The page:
Lord Avebury concluded that the only solution to the crisis of human rights in Bahrain is a change of government. He believes it would still be possible to negotiate a peaceful transition in Bahrain if the al-Khalifas would accept that its time for them to step down, and instead of the present futile dialogue, allow free and fair elections to a legislature with the power to form a democratic government.

Human Rights activists also addressed the press conference. Ahmed Ali a researcher at Bahrain Watch said that his organisation recently uncovered a document detailing a large shipment of tear gas – 1.6 million canisters. “This is almost twice the population of Bahrain. Part of the shipment also included stun grenades and flash grenades.

“They have all been used to suppress not only protesters but against civilians in their homes. We have recorded over 39 deaths of tear gas being shot at civilians in their homes. We have at least one death caused by South Korean tear gas which killed a young boy aged 15.

“We launched the Stop the Shipment Campaign which received large global support in order to ban the current shipment which we believe is being approved by South Korean authorities.”

“Nick Mcgeehan, a researcher at the Human Rights Watch, discussed three freedoms: freedom of association, freedom of assembly and freedom of expression in relation to Bahrain. Earlier this year Bahrain altered article 214 of its penal code to increase the sentences for people who were found guilty of insulting the king.

“In the run up to Bahrain’s protests in August parliament proposed 22 recommendations to the king. One of these led to the indefinite suspension of the right to assemble in Manama.

“Persons who wish to organise any kind of protest or demo need to apply to the head of security who will dictate to them the number of protesters, the location and the time. This is in effect an indefinite ban on the right to assembly in the capital – a defacto state of emergency,” Mcgeehan said.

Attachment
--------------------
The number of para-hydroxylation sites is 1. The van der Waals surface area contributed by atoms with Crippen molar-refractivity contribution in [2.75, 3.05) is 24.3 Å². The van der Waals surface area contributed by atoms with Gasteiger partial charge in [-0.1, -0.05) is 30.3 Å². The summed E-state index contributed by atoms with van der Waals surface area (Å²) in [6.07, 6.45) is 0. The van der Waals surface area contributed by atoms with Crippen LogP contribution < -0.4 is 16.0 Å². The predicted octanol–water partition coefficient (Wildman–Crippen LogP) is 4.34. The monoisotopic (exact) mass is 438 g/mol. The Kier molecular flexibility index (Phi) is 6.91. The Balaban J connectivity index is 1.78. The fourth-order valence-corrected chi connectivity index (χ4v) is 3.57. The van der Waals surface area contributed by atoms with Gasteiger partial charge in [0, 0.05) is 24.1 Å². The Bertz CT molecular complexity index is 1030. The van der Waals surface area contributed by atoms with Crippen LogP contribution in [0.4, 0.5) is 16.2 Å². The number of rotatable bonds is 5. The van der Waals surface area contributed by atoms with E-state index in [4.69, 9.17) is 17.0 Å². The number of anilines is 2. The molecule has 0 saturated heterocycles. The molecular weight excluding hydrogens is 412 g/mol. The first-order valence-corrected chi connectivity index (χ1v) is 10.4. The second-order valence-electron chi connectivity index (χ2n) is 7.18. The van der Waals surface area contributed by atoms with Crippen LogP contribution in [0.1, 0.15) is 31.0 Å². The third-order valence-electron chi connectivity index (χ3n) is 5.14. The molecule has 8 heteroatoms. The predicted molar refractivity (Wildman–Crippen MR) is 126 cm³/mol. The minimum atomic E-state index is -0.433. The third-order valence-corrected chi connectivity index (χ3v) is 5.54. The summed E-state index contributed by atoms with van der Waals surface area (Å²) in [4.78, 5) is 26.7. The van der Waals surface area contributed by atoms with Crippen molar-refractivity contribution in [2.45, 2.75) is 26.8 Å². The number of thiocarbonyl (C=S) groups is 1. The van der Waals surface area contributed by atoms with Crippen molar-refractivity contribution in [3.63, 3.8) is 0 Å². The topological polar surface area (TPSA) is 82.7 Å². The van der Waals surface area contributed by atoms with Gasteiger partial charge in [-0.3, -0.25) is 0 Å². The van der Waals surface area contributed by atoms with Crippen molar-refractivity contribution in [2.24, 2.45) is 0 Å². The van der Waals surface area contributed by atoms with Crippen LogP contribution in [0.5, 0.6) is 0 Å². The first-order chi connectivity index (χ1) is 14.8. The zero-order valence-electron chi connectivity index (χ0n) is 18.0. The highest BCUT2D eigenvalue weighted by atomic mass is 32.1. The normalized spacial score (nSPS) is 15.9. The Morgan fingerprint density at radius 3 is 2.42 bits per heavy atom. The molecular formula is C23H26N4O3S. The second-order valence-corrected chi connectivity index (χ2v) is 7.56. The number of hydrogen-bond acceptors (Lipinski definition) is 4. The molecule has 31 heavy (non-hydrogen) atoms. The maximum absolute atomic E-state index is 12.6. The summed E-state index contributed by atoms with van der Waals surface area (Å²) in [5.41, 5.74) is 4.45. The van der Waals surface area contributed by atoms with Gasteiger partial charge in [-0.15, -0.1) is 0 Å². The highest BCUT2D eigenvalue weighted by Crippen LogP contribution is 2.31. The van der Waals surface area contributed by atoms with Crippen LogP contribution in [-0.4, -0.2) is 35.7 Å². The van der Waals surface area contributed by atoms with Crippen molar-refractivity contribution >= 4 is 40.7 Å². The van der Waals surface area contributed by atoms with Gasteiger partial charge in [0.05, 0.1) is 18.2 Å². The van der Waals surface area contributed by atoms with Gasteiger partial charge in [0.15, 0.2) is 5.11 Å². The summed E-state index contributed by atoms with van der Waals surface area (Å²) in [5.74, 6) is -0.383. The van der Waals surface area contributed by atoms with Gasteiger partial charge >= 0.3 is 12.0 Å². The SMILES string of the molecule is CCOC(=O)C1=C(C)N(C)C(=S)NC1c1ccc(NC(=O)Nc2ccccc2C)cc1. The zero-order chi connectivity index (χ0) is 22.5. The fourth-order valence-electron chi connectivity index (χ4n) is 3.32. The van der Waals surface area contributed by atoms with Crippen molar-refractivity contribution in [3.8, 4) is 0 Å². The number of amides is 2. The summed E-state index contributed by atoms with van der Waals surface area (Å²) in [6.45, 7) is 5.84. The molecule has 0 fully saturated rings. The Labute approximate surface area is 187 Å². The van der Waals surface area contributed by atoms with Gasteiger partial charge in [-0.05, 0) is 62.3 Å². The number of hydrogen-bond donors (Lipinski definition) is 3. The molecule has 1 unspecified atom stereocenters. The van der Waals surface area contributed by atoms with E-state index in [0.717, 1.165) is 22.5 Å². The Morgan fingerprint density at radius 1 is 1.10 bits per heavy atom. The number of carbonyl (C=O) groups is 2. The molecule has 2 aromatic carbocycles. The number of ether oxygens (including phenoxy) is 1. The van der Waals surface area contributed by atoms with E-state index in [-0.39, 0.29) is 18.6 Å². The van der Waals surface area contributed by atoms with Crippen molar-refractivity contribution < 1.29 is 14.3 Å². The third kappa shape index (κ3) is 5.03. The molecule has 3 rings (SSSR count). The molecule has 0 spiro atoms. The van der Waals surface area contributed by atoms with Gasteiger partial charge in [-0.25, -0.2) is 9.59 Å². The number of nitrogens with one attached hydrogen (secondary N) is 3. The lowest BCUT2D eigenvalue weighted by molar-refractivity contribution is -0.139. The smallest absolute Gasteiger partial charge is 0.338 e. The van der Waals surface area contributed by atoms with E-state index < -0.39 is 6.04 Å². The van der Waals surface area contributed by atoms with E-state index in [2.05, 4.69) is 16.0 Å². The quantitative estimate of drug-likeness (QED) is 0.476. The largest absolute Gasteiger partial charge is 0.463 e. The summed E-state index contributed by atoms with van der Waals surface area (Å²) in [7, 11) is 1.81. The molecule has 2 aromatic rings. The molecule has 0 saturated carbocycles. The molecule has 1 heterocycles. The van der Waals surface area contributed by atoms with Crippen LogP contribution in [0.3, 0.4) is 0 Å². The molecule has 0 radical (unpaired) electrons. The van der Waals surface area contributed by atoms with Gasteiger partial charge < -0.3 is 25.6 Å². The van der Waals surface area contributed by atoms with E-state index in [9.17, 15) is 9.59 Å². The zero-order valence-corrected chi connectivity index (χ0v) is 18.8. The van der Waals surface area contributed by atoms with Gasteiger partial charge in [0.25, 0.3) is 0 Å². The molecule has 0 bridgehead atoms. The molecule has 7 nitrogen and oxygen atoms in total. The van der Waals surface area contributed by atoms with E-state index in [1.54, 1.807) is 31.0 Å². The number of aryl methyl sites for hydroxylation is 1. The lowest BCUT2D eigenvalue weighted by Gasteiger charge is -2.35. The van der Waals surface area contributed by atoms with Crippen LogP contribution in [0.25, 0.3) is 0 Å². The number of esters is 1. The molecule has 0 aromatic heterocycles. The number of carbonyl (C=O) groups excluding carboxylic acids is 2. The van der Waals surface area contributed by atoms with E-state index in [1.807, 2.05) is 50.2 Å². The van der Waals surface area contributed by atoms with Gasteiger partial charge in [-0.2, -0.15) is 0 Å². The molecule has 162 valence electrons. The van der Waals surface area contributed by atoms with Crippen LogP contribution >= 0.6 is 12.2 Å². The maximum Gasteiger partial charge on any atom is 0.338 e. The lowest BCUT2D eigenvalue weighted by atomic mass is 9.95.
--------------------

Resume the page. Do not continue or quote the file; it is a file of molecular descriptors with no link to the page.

Not content with having passed these laws, Bahrain effectively physically ring fences villages where they expect the protests to come from with razor wire physically preventing people from going to the capital to protest. Entire towns have been put under town arrest.”

Qasim Al Hasemi who was deprived of his nationality said: “I just need to announce that we did not know the decision to revoke our nationality had been taken until it was published. I was shocked to hear about such a decision and to know that I have no nationality.

“Only Bahrain and Jordan are revoking nationalities. There are no other regimes who would take such an action without informing the victims about their faults are. I am here to appeal for pressure to be put on the Bahraini regime not only for us but for the people who will be victimised in future.”

Hassiba Hadj Sahraoui the Middle East Deputy Director of Amnesty said that the biggest challenge Amnesty faces in it work is countering the narrative that the Bahraini authorities are putting forward with the help of their pr companies and their allies.

“When we try to do advocacy be it with the UN or with the British government we have found it extremely difficult. Even in the face of evidence the UK government in particular has been very reluctant to take any action. We have said that the Bahraini authorities are just putting in place institutional reform.

“They are trying to see what they can get away with, what they can implement without touching the core of the system and without having real accountability.

“They have every reason to continue to do so because the UK government praises them for the slightest development when in reality the situation of human rights on the ground is worsening.”